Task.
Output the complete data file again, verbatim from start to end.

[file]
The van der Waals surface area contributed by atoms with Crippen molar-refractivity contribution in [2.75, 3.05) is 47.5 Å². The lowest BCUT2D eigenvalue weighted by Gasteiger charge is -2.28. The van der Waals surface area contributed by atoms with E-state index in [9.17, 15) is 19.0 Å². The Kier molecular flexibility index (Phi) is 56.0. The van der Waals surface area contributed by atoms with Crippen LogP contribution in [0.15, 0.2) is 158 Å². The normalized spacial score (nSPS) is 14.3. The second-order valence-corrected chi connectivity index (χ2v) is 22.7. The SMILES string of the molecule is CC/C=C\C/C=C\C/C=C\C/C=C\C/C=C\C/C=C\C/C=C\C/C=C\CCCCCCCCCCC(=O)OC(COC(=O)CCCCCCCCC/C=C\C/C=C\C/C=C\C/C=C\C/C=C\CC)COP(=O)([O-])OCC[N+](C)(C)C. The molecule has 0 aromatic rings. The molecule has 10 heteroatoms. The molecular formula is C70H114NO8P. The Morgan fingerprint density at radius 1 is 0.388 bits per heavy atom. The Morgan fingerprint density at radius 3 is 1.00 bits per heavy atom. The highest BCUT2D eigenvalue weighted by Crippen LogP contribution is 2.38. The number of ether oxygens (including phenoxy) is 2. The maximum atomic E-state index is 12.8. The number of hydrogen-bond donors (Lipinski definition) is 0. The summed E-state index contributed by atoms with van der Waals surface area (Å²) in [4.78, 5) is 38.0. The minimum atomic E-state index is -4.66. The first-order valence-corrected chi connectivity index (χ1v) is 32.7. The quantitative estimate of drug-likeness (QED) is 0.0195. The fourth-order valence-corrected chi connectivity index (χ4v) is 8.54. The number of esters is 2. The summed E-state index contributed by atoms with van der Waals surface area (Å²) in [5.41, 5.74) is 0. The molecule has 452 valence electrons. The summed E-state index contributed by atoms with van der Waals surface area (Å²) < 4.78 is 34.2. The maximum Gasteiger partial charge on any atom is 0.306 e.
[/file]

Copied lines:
The van der Waals surface area contributed by atoms with Crippen molar-refractivity contribution in [2.75, 3.05) is 47.5 Å². The lowest BCUT2D eigenvalue weighted by Gasteiger charge is -2.28. The van der Waals surface area contributed by atoms with E-state index in [9.17, 15) is 19.0 Å². The Kier molecular flexibility index (Phi) is 56.0. The van der Waals surface area contributed by atoms with Crippen LogP contribution in [0.15, 0.2) is 158 Å². The normalized spacial score (nSPS) is 14.3. The second-order valence-corrected chi connectivity index (χ2v) is 22.7. The SMILES string of the molecule is CC/C=C\C/C=C\C/C=C\C/C=C\C/C=C\C/C=C\C/C=C\C/C=C\CCCCCCCCCCC(=O)OC(COC(=O)CCCCCCCCC/C=C\C/C=C\C/C=C\C/C=C\C/C=C\CC)COP(=O)([O-])OCC[N+](C)(C)C. The molecule has 0 aromatic rings. The molecule has 10 heteroatoms. The molecular formula is C70H114NO8P. The Morgan fingerprint density at radius 1 is 0.388 bits per heavy atom. The Morgan fingerprint density at radius 3 is 1.00 bits per heavy atom. The highest BCUT2D eigenvalue weighted by Crippen LogP contribution is 2.38. The number of ether oxygens (including phenoxy) is 2. The maximum atomic E-state index is 12.8. The number of hydrogen-bond donors (Lipinski definition) is 0. The summed E-state index contributed by atoms with van der Waals surface area (Å²) in [4.78, 5) is 38.0. The minimum atomic E-state index is -4.66. The first-order valence-corrected chi connectivity index (χ1v) is 32.7. The quantitative estimate of drug-likeness (QED) is 0.0195. The fourth-order valence-corrected chi connectivity index (χ4v) is 8.54. The number of esters is 2. The summed E-state index contributed by atoms with van der Waals surface area (Å²) in [5.41, 5.74) is 0. The molecule has 452 valence electrons. The summed E-state index contributed by atoms with van der Waals surface area (Å²) < 4.78 is 34.2. The maximum Gasteiger partial charge on any atom is 0.306 e.